Due primarily to technological advances over the last decade, quantum research has become a key priority area for science and technology policy all over the world. With this manifesto, we wish to prevent quantum technology from running into fiascos of implementation at the interface of science and society. To this end, we identify key stumbling blocks and propose recommendations.
Nanotechnology thrives in the realm of the virtual. Throughout its history, the field has been shaped by futuristic visions of technological revolution, hyperbolic promises of scientific convergence at the molecular scale, and science fiction stories of the world rebuilt atom by atom. Even today, amid the welter of innovative nanomaterials that increasingly appear in everyday consumer products—the nanoparticles enhancing our sunscreens, the carbon nanotubes strengthening our tennis rackets, the antimicrobial nano-silver lining our socks, the nanofilms protecting our wrinkle-free trousers—the public (...) rhetoric of nanotechnology constantly reminds us that such precision-engineered materials merely represent a trace or a premonition of the amazing future still to come... (shrink)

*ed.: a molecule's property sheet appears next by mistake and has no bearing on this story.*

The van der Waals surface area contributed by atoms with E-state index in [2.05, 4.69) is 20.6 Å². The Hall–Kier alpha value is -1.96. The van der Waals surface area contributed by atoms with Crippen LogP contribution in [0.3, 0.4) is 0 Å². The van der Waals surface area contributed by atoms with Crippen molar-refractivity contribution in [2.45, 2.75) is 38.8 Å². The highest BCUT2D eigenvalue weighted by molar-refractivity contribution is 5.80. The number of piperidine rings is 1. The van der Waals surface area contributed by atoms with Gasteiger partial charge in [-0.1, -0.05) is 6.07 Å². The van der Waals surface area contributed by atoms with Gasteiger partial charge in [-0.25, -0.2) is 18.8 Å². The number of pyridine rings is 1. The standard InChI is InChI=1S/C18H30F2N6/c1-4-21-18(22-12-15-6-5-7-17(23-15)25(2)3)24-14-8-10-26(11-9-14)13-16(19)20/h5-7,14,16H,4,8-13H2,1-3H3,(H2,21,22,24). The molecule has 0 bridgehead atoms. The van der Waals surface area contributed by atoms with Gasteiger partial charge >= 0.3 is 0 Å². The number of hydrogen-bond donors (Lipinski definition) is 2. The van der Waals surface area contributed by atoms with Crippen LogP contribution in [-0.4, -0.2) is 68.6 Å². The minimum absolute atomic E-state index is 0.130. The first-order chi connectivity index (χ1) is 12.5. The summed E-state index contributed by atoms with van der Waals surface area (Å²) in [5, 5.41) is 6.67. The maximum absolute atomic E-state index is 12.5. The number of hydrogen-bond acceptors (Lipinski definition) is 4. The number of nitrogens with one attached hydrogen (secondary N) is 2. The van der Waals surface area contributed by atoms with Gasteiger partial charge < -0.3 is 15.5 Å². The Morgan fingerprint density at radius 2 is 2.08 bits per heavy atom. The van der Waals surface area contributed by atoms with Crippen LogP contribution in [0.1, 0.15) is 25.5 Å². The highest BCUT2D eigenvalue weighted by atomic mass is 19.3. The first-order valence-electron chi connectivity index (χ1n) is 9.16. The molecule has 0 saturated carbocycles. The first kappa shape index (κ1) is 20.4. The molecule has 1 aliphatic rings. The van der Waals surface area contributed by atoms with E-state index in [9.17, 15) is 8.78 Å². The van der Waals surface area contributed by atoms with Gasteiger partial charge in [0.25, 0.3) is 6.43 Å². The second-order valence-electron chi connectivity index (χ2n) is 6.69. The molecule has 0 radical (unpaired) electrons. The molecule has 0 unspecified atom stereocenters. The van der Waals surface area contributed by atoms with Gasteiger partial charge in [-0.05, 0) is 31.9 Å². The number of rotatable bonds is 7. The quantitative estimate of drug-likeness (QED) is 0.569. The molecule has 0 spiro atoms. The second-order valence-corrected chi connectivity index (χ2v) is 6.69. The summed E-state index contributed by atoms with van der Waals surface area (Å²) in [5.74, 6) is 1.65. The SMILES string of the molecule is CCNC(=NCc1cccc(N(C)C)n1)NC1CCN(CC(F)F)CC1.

In 1959, Richard Feynman suggested that the most compelling reason to pursue nanoscale research might be ‘just for fun.’ This article traces a history of playful images and ludic practices in nanotechnology. Two case studies—nanocars and nanosoccer—exemplify the ways in which scientific research mobilizes speculative futures, less through engineering design or stepwise protocol than through the recreational dynamics of play. Although such molecular toys might appear frivolous, they index the increasingly widespread conditions of play labor, or ‘playbor’, shaping today’s technoculture. (...) Exploring the processes of transmutation and transvaluation by which technological imaginaries are rendered operative, this article tells a story of how the nanoworld became an everyday reality by becoming a game. (shrink)